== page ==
In this chapter, we consider some added application areas in which statisticians are engaged: regulatory activities, health, national defense, other scientific research, social and behavioral sciences, and teaching (in nonacademic settings). We conclude with a brief description of some further institutes that conduct various types of research in the United States.
Some of the statisticians involved in these areas are government employees. But their work is often quite different from that of government statisticians who are principally involved in gathering, analyzing, and reporting official statistics, as described in Chapter 3. They are also more likely to hold Ph.D. degrees than their counterparts involved in official statistics.1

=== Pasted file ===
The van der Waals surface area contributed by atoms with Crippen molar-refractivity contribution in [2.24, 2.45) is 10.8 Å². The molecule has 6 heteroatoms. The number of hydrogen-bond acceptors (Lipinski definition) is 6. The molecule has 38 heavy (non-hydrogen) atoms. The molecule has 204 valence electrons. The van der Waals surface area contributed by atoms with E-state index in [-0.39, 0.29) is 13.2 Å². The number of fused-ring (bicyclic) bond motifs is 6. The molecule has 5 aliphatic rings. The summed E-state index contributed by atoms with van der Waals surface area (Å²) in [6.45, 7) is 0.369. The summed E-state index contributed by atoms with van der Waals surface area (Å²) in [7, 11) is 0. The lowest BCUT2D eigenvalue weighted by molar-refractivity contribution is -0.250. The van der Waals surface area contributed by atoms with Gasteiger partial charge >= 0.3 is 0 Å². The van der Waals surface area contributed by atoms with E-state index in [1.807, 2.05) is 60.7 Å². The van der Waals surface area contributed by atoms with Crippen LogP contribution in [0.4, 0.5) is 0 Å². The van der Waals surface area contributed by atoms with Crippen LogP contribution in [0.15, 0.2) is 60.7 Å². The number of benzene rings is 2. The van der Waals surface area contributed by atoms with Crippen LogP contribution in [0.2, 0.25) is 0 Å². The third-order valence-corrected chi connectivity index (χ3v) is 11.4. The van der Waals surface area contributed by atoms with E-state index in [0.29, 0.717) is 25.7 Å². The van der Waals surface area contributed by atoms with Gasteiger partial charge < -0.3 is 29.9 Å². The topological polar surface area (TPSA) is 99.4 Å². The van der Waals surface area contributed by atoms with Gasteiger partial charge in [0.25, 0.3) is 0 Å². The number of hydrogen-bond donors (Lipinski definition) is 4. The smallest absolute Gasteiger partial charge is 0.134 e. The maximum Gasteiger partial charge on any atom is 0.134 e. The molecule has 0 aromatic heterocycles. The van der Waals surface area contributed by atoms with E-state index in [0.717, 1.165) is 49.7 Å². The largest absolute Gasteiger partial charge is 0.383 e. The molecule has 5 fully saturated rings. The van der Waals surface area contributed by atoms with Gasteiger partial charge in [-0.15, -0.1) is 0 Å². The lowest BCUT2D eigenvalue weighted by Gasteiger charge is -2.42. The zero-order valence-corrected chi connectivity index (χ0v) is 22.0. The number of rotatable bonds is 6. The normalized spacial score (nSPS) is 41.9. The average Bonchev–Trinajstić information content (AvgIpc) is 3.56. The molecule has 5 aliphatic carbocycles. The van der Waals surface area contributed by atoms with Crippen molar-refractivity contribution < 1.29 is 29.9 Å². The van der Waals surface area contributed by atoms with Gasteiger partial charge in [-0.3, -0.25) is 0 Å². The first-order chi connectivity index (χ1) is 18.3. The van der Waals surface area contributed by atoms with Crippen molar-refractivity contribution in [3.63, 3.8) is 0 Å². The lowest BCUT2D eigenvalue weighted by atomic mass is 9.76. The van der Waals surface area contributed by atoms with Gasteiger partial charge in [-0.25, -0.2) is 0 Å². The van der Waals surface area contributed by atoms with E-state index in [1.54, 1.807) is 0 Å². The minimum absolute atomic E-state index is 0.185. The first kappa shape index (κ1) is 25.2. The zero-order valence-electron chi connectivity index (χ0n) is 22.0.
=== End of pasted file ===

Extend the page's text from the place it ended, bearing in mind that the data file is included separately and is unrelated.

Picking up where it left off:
The application of statistics, together with other quantitative approaches in some of these and other areas, has given rise to a new nomenclature of professional fields, such as biostatistics, chemometrics, econometrics, and psychometrics.2
Numerous government agencies are engaged in a variety of regulatory activities. In the United States, these include the Food and Drug Administration, the Environmental Protection Agency, the Federal Communications Commission, and the Consumer Product Safety Commission. Their work includes helping